the studio gate

the backlot

the screening room
The Screening Room
bee movie 

Count me out as one of Jerry Seinfeld's followers. I don't say that to be mean to Jer. I wasn't one of the many who followed his show on a regular basis. The show was very funny the few times I watched it. But I wouldn't say it was a favorite of mine. When it went off the air with a pathetic final show (which I did watch), I wasn't sad. In fact, my life went on. So did Jerry's. The press wondered what Jerry would do next. He laid low for a while, it seemed, and now we have "Bee Movie."

"Bee Movie" is now on DVD in a special 2-disc set and single DVD.

Jerry Seinfeld is a funny guy, doing a schtick that reminds me early Woody Allen. Very New Yorker. So it's unusual to see Seinfeld not only acting as a voice character of Barry B. Benson, but also act as one the screenwriters and producers on "Bee Movie." I would've thought that perhaps Seinfeld would go the early Woody Allen route and make comedies for the big screen. Instead, he became animated.

In the tradition of "Antz," another DreamWorks movie that emphasized the stars over story, "Bee Movie" casts Seinfeld as a bee who wants something more than being just an ordinary worker bee. He finds himself leaving the hive and meeting a pretty flower girl named Vanessa Bloome (Renée Zellweger). One of the bee rules is never let a human hear you talk. Well, Barry is a talker.    

This is a movie where you simply sit back and watch. There are no heavy messages, no crude humor to distract you from the story. You won't dislike "Bee Movie" because it tries to be too clever and cute. It works at just telling a story with some good voicing and good animation. You don't come out of the movie thinking about it afterward like you would "A Bug's Life" (1998). None of "Bee Movie's" characters grab you or make you remember them like "A Bug's Life."  

Similar to "Antz," and yet a million miles different, the characters in "Bee Movie" are much more appealing and drawn better. The roundness and softer overall look to the film makes it easier to watch. I always found myself turned off by the roughness of the "Antz" characters, not to mention the fact I kept paying attention to the star talent on the soundtrack. This movie is not much different. I kept pinpointing the star voices a lot during the film, rather than focusing on the story. Patrick Warburton, for instance, is now the go-to guy for character voicing in animation. His voice is so distinct. I'm sure that kids don't care who's doing the voices. They care about a good time, and this movie does provide it. Being a grown-up sometimes takes the fun out of movies like this, but I'm not the target audience for "Bee Movie."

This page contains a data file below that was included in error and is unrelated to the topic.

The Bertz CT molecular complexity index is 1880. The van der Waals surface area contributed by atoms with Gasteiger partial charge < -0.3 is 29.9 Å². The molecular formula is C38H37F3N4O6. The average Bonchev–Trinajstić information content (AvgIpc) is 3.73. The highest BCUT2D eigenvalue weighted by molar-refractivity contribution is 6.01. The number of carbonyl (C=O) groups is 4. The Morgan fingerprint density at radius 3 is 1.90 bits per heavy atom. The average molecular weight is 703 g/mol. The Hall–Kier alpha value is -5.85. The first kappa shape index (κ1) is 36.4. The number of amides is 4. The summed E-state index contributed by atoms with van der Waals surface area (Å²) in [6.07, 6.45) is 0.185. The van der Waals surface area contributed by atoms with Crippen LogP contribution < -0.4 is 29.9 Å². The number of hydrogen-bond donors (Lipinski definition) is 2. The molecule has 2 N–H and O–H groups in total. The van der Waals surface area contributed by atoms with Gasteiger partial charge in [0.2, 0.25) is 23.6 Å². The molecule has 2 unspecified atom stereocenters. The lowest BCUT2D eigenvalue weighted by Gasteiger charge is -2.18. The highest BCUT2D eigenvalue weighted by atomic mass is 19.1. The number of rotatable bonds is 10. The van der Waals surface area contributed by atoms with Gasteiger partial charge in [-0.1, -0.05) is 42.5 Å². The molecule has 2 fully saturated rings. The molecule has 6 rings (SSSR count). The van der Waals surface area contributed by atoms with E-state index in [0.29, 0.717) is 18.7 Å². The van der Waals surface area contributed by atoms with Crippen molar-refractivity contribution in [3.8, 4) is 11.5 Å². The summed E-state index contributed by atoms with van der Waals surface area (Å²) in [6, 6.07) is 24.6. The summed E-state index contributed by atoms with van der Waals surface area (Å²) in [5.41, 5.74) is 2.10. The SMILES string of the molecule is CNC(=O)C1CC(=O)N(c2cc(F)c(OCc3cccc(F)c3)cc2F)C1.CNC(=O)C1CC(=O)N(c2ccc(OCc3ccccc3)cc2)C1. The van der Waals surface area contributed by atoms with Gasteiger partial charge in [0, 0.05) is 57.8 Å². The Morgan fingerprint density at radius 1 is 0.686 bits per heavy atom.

So Jer does a respectful job in "Bee Movie." It won't set your world on fire, but it'll entertain you for 90-minutes.

Bill Kallay

Special thanks to Click Communications

Photo: © DreamWorks Animation. All rights reserved.

Quick Glimpse


Jerry returns to the public eye in a breezy animated movie

Directors: Steve Hickner and Simon J. Smith

Cast: Jerry Seinfeld,
Renée Zellweger, Chris Rock, Patrick Warburton, John Goodman, Larry King


Music video, games, alternate endings, etc.



Picture: Excellent
Sound: Very Good

Impressive animation

Aspect Ratio (1.85:1)

Dolby Digital 5.1

March 11, 2008